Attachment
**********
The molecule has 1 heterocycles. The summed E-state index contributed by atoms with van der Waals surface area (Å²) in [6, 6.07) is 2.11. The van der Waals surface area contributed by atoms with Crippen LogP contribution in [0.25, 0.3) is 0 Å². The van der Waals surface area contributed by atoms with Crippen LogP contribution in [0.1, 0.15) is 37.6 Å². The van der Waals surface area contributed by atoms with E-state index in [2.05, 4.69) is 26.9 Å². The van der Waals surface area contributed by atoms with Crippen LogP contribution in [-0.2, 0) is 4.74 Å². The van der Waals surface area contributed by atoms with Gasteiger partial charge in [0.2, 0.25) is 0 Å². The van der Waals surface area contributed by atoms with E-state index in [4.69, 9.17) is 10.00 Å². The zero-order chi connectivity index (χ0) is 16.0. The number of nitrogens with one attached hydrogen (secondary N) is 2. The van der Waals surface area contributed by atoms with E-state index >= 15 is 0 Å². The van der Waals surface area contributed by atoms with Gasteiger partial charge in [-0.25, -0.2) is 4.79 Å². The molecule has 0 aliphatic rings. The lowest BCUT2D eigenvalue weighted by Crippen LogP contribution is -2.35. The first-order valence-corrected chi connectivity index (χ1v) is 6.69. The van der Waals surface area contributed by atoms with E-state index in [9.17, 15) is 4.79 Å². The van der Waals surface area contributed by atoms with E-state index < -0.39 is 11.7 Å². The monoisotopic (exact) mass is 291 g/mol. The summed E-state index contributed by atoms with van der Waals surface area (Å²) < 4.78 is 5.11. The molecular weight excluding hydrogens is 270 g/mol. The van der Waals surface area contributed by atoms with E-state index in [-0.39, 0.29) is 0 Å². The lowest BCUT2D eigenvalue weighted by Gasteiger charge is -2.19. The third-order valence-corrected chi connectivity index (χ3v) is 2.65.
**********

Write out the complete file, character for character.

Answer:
The molecule has 1 heterocycles. The summed E-state index contributed by atoms with van der Waals surface area (Å²) in [6, 6.07) is 2.11. The van der Waals surface area contributed by atoms with Crippen LogP contribution in [0.25, 0.3) is 0 Å². The van der Waals surface area contributed by atoms with Crippen LogP contribution in [0.1, 0.15) is 37.6 Å². The van der Waals surface area contributed by atoms with E-state index in [2.05, 4.69) is 26.9 Å². The van der Waals surface area contributed by atoms with Crippen LogP contribution in [-0.2, 0) is 4.74 Å². The van der Waals surface area contributed by atoms with Gasteiger partial charge in [0.2, 0.25) is 0 Å². The van der Waals surface area contributed by atoms with E-state index in [4.69, 9.17) is 10.00 Å². The zero-order chi connectivity index (χ0) is 16.0. The number of nitrogens with one attached hydrogen (secondary N) is 2. The van der Waals surface area contributed by atoms with E-state index >= 15 is 0 Å². The van der Waals surface area contributed by atoms with Gasteiger partial charge in [-0.25, -0.2) is 4.79 Å². The molecule has 0 aliphatic rings. The lowest BCUT2D eigenvalue weighted by Crippen LogP contribution is -2.35. The first-order valence-corrected chi connectivity index (χ1v) is 6.69. The van der Waals surface area contributed by atoms with E-state index in [9.17, 15) is 4.79 Å². The van der Waals surface area contributed by atoms with E-state index < -0.39 is 11.7 Å². The monoisotopic (exact) mass is 291 g/mol. The summed E-state index contributed by atoms with van der Waals surface area (Å²) < 4.78 is 5.11. The molecular weight excluding hydrogens is 270 g/mol. The van der Waals surface area contributed by atoms with E-state index in [-0.39, 0.29) is 0 Å². The lowest BCUT2D eigenvalue weighted by Gasteiger charge is -2.19. The third-order valence-corrected chi connectivity index (χ3v) is 2.65.